People may be tiring of the pandemic, but there’s still a long way to go, health officials warn.
“I think we are all concerned that we may be entering a period of revived and increased COVID activity,” said Dr. Lawrence Neville, Chief Medical Officer for PeaceHealth’s Columbia Network. ”More locally we’re seeing some early warning signs that we may be heading into a rough patch.”
The number one driver for this rise is household exposure, followed by private social gatherings, he said.
“We reached a low point in July, and I think we were all hoping we would stay at that low point but unfortunately it is occurring to climb and has reached levels we haven’t seen since early in the pandemic,” he said.
When it comes to holidays, Neville said people must make some difficult decisions.
“There are no easy answers related to this,” he said. “We recognize it’s a tough situation, tough choices and it’s not perfect. We’re all waiting for the pandemic to end, peter out.”
As the weather gets colder and flu season approaches, Neville said it is more important than years before that everyone gets their flu shot so hospitals don’t become overwhelmed like some other states experienced during surges of COVID-19 cases over the summer.
“The way to prevent this is for as many people as possible to get a flu shot,” Neville said. “Frankly the symptoms for COVID-19 and the flu overlap a lot, it’s hard to tell them apart.”
He said that while some of the symptoms may overlap, like cough and fever, mistaking one for the other could lead to more transmission of the coronavirus.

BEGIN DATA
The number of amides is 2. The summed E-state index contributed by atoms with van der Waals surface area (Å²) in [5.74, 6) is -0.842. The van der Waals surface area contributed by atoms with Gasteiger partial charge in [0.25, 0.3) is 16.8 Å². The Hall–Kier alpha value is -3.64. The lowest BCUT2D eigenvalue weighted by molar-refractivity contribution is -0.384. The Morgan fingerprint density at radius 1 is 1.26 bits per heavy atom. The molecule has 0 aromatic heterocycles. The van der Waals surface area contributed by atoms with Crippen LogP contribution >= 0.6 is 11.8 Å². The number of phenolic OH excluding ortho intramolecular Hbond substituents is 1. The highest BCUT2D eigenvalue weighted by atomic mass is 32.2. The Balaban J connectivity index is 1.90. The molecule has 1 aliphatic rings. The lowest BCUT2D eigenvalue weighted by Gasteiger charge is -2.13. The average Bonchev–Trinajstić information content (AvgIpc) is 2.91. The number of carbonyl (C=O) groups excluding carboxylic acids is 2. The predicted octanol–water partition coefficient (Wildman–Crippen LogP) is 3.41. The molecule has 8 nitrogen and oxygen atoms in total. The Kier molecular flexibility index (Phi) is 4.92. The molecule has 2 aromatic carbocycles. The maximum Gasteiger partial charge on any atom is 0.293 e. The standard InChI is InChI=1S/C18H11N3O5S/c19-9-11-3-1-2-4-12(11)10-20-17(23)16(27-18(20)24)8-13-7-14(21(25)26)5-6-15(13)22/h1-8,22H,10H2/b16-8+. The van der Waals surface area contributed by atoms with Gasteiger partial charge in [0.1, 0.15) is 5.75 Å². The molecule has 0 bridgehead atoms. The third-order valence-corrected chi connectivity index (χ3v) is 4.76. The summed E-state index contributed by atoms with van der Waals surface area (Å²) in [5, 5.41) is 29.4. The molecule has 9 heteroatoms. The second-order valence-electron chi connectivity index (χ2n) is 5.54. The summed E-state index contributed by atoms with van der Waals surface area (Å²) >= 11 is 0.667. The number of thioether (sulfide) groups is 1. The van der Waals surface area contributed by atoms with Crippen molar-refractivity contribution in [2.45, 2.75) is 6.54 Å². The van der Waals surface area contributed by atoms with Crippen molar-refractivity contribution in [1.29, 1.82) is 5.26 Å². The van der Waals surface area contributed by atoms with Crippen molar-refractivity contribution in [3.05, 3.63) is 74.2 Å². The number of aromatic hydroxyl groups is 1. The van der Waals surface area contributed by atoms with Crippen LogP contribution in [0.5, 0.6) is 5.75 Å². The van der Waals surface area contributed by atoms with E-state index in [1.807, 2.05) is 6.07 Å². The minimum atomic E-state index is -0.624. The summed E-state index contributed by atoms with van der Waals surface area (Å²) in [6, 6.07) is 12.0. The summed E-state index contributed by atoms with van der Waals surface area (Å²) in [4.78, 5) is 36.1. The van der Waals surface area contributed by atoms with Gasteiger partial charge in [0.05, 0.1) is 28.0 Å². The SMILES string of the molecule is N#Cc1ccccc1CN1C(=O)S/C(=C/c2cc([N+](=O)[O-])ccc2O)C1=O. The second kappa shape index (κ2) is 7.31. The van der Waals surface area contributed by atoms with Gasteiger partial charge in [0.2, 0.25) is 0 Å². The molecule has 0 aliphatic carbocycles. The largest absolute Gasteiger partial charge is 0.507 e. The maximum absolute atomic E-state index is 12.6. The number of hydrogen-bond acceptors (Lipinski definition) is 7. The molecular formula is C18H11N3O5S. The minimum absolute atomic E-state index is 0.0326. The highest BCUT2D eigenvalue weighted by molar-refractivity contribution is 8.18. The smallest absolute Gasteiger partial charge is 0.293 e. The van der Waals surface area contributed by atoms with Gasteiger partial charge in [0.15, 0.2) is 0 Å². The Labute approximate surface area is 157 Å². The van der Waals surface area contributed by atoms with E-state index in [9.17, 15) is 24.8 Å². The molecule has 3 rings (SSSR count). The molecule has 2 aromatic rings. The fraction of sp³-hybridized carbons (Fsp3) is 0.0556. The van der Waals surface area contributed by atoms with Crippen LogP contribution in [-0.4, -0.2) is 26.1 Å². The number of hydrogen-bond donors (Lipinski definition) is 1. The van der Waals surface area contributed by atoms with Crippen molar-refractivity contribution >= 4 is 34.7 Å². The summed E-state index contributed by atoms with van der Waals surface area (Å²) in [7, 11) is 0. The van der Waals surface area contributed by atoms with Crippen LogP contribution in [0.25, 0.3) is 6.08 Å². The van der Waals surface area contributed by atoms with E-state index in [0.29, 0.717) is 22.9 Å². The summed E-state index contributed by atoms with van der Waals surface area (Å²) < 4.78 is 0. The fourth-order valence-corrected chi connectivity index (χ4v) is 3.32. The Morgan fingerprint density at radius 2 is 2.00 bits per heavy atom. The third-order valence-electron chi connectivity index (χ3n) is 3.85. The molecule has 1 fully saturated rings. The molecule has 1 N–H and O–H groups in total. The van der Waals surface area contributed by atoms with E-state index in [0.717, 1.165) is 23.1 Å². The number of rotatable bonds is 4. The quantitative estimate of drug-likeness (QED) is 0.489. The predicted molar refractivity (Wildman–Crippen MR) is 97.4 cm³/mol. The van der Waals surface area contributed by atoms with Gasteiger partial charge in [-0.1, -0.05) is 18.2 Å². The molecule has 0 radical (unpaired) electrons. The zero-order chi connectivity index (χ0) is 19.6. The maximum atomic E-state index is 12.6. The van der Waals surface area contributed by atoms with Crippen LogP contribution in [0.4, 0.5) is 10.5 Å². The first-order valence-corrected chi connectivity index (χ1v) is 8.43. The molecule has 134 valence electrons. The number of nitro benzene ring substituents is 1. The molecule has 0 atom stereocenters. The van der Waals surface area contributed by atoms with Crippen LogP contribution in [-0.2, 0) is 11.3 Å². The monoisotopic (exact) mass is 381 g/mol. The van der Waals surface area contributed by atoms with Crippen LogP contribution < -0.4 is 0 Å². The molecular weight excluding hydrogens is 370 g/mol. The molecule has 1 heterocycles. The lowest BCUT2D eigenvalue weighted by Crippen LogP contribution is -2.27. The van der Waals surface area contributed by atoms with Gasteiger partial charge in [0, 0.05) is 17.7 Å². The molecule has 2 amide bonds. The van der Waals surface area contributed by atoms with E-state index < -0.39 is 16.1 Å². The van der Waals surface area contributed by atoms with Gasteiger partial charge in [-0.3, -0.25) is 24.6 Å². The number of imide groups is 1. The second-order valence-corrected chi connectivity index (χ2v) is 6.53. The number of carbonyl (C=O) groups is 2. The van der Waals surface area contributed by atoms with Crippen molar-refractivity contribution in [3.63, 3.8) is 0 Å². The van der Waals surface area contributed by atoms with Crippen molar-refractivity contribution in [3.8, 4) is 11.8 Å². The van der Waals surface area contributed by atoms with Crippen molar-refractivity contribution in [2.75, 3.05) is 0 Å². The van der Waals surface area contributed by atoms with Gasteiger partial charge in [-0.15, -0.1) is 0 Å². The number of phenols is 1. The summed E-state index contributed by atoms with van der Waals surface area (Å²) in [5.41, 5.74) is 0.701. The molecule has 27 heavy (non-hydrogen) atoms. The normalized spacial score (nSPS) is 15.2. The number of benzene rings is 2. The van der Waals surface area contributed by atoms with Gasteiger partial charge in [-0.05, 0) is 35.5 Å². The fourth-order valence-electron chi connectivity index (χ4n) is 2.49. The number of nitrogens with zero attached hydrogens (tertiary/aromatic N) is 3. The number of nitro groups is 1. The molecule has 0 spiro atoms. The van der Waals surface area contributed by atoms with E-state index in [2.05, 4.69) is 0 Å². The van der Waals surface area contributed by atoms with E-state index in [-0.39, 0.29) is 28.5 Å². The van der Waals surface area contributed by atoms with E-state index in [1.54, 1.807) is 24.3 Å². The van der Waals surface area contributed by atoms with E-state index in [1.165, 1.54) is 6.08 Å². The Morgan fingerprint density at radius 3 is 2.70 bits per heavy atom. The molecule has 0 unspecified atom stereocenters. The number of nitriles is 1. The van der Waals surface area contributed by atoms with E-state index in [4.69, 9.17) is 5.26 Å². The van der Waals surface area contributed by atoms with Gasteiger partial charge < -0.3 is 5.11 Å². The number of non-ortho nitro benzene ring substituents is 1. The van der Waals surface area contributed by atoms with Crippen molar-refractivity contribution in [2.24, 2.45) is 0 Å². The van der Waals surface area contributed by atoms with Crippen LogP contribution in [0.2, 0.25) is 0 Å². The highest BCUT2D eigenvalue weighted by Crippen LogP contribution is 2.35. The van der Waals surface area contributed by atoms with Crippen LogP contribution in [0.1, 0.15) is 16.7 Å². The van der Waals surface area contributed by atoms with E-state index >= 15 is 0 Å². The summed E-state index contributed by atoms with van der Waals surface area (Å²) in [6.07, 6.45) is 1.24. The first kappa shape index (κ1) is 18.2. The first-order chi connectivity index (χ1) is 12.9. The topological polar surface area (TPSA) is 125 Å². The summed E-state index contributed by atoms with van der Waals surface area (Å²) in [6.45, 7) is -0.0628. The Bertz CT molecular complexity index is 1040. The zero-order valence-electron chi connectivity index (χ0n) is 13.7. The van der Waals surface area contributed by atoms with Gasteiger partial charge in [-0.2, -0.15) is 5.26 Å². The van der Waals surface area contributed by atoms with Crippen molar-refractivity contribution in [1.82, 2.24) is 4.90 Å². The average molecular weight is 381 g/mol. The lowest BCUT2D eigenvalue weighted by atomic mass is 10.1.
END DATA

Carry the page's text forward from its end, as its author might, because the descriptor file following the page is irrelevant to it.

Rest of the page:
“I do worry people will blow off, in a sense, the symptoms that may be COVID-19 and think it’s the flu,” he said. COVID-19 is more infectious overall, so people who have contracted it could go out and about spreading it before their symptoms even show, which can take up to 14 days, he said.
Neville said that people who think they might have the flu should contact their doctor if they experience heightened shortness of breath or begin to lose their sense of smell or taste.
The majority of cases, around 80%, are mild to moderate and may feel like a bad case of the flu, Neville said. He said the long term impacts of the new disease are not fully known yet, sometimes symptoms linger after the disease is gone. It is known that the mortality rate for COVID-19 is between five to 10 times higher than the average seasonal flu, he said.
People with existing medical challenges are at a greater risk to the course of COVID-19, he said. People should be cautious when they are with loved ones who are older or have a condition that might put that at an elevated risk.
PeaceHealth has a hospital in Longview, Washington. Columbia County residents in need of urgent care are often taken to Longview or the Portland metro area.